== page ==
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Frederick H. Dyer, Compendium of the War of the Rebellion: Regimental Histories 14 0 Browse Search
Benjamin Cutter, William R. Cutter, History of the town of Arlington, Massachusetts, ormerly the second precinct in Cambridge, or District of Menotomy, afterward the town of West Cambridge. 1635-1879 with a genealogical register of the inhabitants of the precinct. 10 2 Browse Search
William Swinton, Campaigns of the Army of the Potomac 9 3 Browse Search
The Daily Dispatch: July 26, 1862., [Electronic resource] 7 3 Browse Search
Horace Greeley, The American Conflict: A History of the Great Rebellion in the United States of America, 1860-65: its Causes, Incidents, and Results: Intended to exhibit especially its moral and political phases with the drift and progress of American opinion respecting human slavery from 1776 to the close of the War for the Union. Volume I. 6 2 Browse Search
Benjamnin F. Butler, Butler's Book: Autobiography and Personal Reminiscences of Major-General Benjamin Butler 5 3 Browse Search
The Daily Dispatch: January 18, 1861., [Electronic resource] 4 0 Browse Search
The Photographic History of The Civil War: in ten volumes, Thousands of Scenes Photographed 1861-65, with Text by many Special Authorities, Volume 1: The Opening Battles. (ed. Francis Trevelyan Miller) 4 2 Browse Search
The Daily Dispatch: October 9, 1861., [Electronic resource] 4 4 Browse Search
John D. Billings, The history of the Tenth Massachusetts battery of light artillery in the war of the rebellion 4 2 Browse Search
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Southern Historical Society Papers, Volume 5. (ed. Reverend J. William Jones), Leading Confederates on the battle of Gettysburg. (search)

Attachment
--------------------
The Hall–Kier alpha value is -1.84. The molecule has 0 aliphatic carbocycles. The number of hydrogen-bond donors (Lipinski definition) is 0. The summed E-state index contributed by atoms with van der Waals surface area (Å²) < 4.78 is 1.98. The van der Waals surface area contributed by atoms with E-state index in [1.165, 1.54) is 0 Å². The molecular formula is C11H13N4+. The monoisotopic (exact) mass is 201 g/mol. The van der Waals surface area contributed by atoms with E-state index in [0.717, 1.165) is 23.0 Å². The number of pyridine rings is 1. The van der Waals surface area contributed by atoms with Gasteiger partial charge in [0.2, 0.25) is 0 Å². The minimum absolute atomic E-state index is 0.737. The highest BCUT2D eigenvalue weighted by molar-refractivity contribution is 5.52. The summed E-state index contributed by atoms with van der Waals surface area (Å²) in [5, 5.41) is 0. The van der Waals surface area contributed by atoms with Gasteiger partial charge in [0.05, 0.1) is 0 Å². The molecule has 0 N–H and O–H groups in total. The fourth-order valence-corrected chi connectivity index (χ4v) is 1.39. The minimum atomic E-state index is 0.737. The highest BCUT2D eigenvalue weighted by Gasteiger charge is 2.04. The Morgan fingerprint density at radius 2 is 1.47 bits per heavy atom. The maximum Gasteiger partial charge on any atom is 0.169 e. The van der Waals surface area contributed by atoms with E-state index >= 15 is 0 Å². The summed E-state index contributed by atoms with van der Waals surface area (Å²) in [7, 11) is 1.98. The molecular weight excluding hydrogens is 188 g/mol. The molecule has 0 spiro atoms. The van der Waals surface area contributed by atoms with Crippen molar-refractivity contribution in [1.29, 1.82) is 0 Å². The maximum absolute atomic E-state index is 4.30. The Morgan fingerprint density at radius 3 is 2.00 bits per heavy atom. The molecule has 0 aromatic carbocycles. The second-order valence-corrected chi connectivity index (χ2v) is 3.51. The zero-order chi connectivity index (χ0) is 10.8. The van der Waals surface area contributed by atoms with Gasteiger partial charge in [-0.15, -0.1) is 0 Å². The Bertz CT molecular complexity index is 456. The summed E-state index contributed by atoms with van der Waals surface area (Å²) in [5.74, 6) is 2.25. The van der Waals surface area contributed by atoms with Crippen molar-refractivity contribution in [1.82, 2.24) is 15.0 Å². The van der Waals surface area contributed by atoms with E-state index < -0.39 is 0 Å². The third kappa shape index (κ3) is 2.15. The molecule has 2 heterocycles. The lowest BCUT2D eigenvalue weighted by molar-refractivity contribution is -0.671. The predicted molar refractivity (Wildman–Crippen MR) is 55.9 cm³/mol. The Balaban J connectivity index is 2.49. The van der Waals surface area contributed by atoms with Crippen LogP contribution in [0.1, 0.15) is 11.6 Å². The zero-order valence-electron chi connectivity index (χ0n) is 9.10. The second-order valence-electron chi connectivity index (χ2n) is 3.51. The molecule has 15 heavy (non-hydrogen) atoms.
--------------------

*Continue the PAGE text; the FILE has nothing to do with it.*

g our whole front, under Lieutenant Crowell of the Twenty-eighth, with instructions not to fire until the enemy got close upon him, and to fall back gradually when he saw the main line retiring towards the river. The Eighteenth regiment, under Col. Barry, was deployed to the right as skirmishers, and Colonel Avery had supervision of the right wing, so as to enable me to be apprised of the movements of the enemy more readily. As soon as the other brigades withdrew a large force moved to our rigventh, refers to his heavy loss as sufficient evidence of the gallantry of his command. The loss of such officers as Lieutenants D)ohertv, Royster, Jno. P. Elms, and W. N. Michle, who nobly discharged their duties, will be seriously felt. Colonel Barry, of the Eighteenth, is proud of his command, which acted throughout the campaign in a manner satisfactory to him and creditable to themselves. Colonel Lowe, of the Twenty-eight, was wounded and had to leave, but Lieutenant-Colonel Speer sp
Benson J. Lossing, Pictorial Field Book of the Civil War. Volume 3., Chapter 15: Sherman's March to the sea.--Thomas's campaign in Middle Tennessee.--events in East Tennessee. (search)